“Boyle’s Hunch” and “The Oolong Slayer,” both balanced, dynamic episodes of Brooklyn Nine-Nine, are a reminder of the way the show has created the world of the NYPD. Brooklyn Nine-Nine is a show about police detectives the way The Office was about the difficulties of the paper business and the way New Girl is about teaching: tangentially, as a story framework device. There’s always a glimmer of truth in Brooklyn Nine-Nine’s New York City cops, just enough grounded policework to justify the story framework, but it doesn’t usually address real-world police issues. It’s a workplace comedy, where the workplace just happens to be dealing with crime in New York City.
That’s why “Boyle’s Hunch,” the third episode of the season, was so surprising. One of the stories involved Captain Holt discussing a new marketing campaign for the NYPD in response to the image problem the police department as a whole has had. Amy, brought in by Holt to be the new face of the campaign, name-checks some police issues, including stop-and-frisk: it’s a small moment in a side story, but it makes an impact. It’s not only that the show is addressing some real-world issues, though, but it’s also the fact that a Black and Latina cop are addressing these issues. Brooklyn Nine-Nine doesn’t have to be a comedy that addresses police brutality, corruption and racism, but it also seems like the right place to do it. The show has built a squad that resembles New York City, in all its diversity, and has spent three seasons expanding on its characters and its world. To separate the reality of Black and Brown people from the characters who reflect those groups in the show seems wrong, cheapens the characters and their identities.
Brooklyn Nine-Nine has done so much with explaining Captain Holt’s backstory in the NYPD, and the homophobia and harassment he’s experienced as a gay man, admirably critiquing the police and their history as an institution. It’s hard not to wonder what the show would look like addressing the murders of young Black and Brown men, taking the story in “Boyle’s Hunch” a step further. What would Captain Holt have to say, as the head of PR? What would Terry and Rosa and Amy say, as people of color who are a part of a profession perpetrating these acts? Brooklyn Nine-Nine doesn’t have to be a comedy that addresses these things; it works well as a silly, poignant character study of friends in a workplace. But just like Parks and Recreation commented smartly on politics and the government, Brooklyn Nine-Nine has the opportunity to say something meaningful about the current attitudes and beliefs around the police. Maybe “Boyle’s Hunch” is just a one-off episode, but hopefully it leads to a bigger conversation on the show about identity, race and policework.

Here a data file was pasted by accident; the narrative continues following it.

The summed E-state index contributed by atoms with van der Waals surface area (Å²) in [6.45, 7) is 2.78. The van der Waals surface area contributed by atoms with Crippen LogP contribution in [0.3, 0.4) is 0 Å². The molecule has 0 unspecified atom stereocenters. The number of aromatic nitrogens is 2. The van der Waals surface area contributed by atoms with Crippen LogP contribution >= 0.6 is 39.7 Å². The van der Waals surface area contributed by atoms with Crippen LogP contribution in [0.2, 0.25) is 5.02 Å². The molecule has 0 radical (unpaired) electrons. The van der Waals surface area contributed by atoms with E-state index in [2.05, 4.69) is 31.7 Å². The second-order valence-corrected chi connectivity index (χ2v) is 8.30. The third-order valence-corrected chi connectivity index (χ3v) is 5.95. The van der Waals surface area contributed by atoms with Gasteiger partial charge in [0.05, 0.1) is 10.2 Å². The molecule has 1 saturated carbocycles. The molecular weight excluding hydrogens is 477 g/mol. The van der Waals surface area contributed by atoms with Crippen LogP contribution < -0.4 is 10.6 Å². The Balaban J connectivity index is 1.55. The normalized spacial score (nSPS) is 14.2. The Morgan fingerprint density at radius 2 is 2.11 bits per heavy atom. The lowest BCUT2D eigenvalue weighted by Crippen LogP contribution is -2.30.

While “Boyle’s Hunch” deals with the NYPD’s image problem as well as Rosa’s anger and Boyle’s potential new love interest, “The Oolong Slayer” is an instant classic episode of Brooklyn Nine-Nine, teaming up Gina, Captain Holt and Jake to solve a serial killer case under the noses of Wunch and The Vulture. Gina, Captain Holt and Jake are the dream team, meeting in secret alleyways and fighting off people in scary mannequin factories. The episode plays around with time, jumping days and weeks in between scenes, but it doesn’t feel too disjointed. “The Oolong Slayer” also teams up Amy and Rosa to plan The Vulture’s birthday party, pairing up Melissa Fumero and Stephanie Beatriz, who don’t get nearly enough stories together. Before Gina Rodriguez and the cast of Jane the Virgin brightly came to the television landscape, Fumero and Beatriz were holding down the fort, playing non-stereotypical Latinas on network television. It’s still so powerful to see them both on screen together, funny and smart and playing off of each other so well.
“The Oolong Slayer” also serves to close the “Captain Holt and Gina in the PR department” arc of the first part of the season, as Jake’s crafty maneuvering after solving the serial killer case gives Holt back his job in the 9-9. Overall, “Boyle’s Hunch” and “The Oolong Slayer” are solid episodes that give every character a part to play in the story, and while it might seem a tad repetitive to keep saying Brooklyn Nine-Nine is having a great third season, it’s still true, four episodes in.
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